If you're like me, you use transit regularly. And you partake of alcohol, and the city's cultural scene, almost as often. You may even occasionally indulge in all three habits at the same time.
So if you're like me, it's hard to pick a side in the debate over whether to shore up the Port Authority by using the county's 1 percent sales tax, the Regional Asset District (RAD) tax.
Until now, half of RAD's revenue has gone directly to the county and local governments, so they can reduce other taxes. The rest supports cultural amenities: libraries, parks, museums and arts groups. But in August, Allegheny County Executive Rich Fitzgerald announced plans to ask the seven-member RAD board to shell out $3 million a year to support the long-suffering transit system.
That commitment, along with contract concessions from Authority employees and more than $30 million in state funding, will avert cuts that would otherwise eviscerate bus service. But for arts groups that rely on RAD money, it's a mixed blessing.
Fitzgerald insists that arts groups won't feel the pinch: With an economy recovering, the transit allocation can be paid for with increased sales-tax revenue. There's nothing wrong with Fitzgerald's math: By the end of August, RAD revenues were up $3 million ahead of last year — enough to cover transit with four months to go. But in a statement, the Greater Pittsburgh Arts Council fretted that after years of "very serious operating shortfalls," arts groups "have been waiting patiently for the return of increased sales-tax receipts." And funding transit, the council argued, would be "a dangerous precedent." Once you're using RAD tax money to cover bus service, what's to prevent future politicians from tapping the fund for other infrastructure, like roads or sewer lines?
Anyway, the county already has a tax designed to cover transit: the drink tax. When then-County Executive Dan Onorato established the tax in 2008 to provide a steady source of transit funding, in fact, the rate was initially set at 10 percent. But that rate created too much revenue: County officials didn't want the Port Authority to get a "windfall" — presumably for fear that the money would be squandered on luxuries like leather upholstery for the 51-Carrick route. So the rate was lowered to 7 percent.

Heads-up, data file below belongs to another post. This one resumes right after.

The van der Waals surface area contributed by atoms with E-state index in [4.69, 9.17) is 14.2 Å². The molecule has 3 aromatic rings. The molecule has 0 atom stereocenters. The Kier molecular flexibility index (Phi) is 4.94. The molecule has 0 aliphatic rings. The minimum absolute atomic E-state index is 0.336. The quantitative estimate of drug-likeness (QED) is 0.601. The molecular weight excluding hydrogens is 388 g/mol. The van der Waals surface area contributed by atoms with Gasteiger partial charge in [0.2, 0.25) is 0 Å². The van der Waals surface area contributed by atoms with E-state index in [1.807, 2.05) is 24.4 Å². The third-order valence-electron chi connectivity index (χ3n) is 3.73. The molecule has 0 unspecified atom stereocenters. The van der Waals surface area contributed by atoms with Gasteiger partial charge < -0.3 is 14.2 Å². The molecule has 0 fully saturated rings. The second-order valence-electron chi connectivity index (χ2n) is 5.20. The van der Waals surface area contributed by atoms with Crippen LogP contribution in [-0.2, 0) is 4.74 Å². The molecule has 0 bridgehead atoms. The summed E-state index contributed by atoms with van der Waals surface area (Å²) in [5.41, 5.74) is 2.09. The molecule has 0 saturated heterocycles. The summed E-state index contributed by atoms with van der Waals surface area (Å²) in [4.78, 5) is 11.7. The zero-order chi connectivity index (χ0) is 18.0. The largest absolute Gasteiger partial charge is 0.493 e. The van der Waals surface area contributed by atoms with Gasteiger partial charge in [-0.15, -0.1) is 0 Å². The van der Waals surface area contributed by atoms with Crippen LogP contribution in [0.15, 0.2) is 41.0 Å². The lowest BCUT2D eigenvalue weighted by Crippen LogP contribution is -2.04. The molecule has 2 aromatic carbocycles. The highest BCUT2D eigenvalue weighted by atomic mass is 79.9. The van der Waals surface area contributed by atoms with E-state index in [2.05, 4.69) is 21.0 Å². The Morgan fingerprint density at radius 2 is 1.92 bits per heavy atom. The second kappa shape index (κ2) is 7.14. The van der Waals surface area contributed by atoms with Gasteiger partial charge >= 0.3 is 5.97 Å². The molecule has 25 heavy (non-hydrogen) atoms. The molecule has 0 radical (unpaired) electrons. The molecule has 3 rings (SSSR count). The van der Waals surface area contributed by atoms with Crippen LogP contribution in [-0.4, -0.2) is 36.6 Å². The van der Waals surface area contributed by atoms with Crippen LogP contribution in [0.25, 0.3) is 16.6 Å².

You could get an extra $3 million in revenue just by raising the drink tax back to 8 percent. But that wouldn't just hike your bar tab; it would mean that Fitzgerald couldn't boast of keeping taxes low. It might even incur the wrath of bar and restaurant owners, who dogged Onorato for the rest of his days for levying the tax in the first place.
Which helps explain why the county is raiding a tax that wasn't created to benefit transit ... instead of restoring a tax that was. Meanwhile, Fitzgerald wants the RAD board to make a 10-year commitment — more than twice the length of the Port Authority contract, or the state's promised funding. The county says it wants to create a long-term funding structure. But the RAD board is being asked to make a longer-term commitment to bus service than anyone else ... even though "funding transit" isn't in the board's job description.
Still, it's not as if arts groups are suffering alone here: Drinkers, transit riders and workers — everyone has paid a price. And spending RAD money on infrastructure isn't that unprecedented: RAD already spends more than $14 million a year paying off bonds issued to build Pittsburgh's professional sports stadiums. The theory is that sports counts as "culture," too. But if funding the men's room urinal troughs at Heinz Field counts as a cultural investment, why not the light-rail system that besotted Steelers fans ride so they won't have to drive?
In any case, if Fitzgerald's deal goes through, it means that for a couple years, at least, we won't have to live with the fear of massive bus cuts. We won't be playing a game of chicken with buses and those who rely on them. We won't add thousands of automobiles to the rush-hour commute, at a time when the effects of global climate change are increasingly obvious.
If you're like me, you can live with that.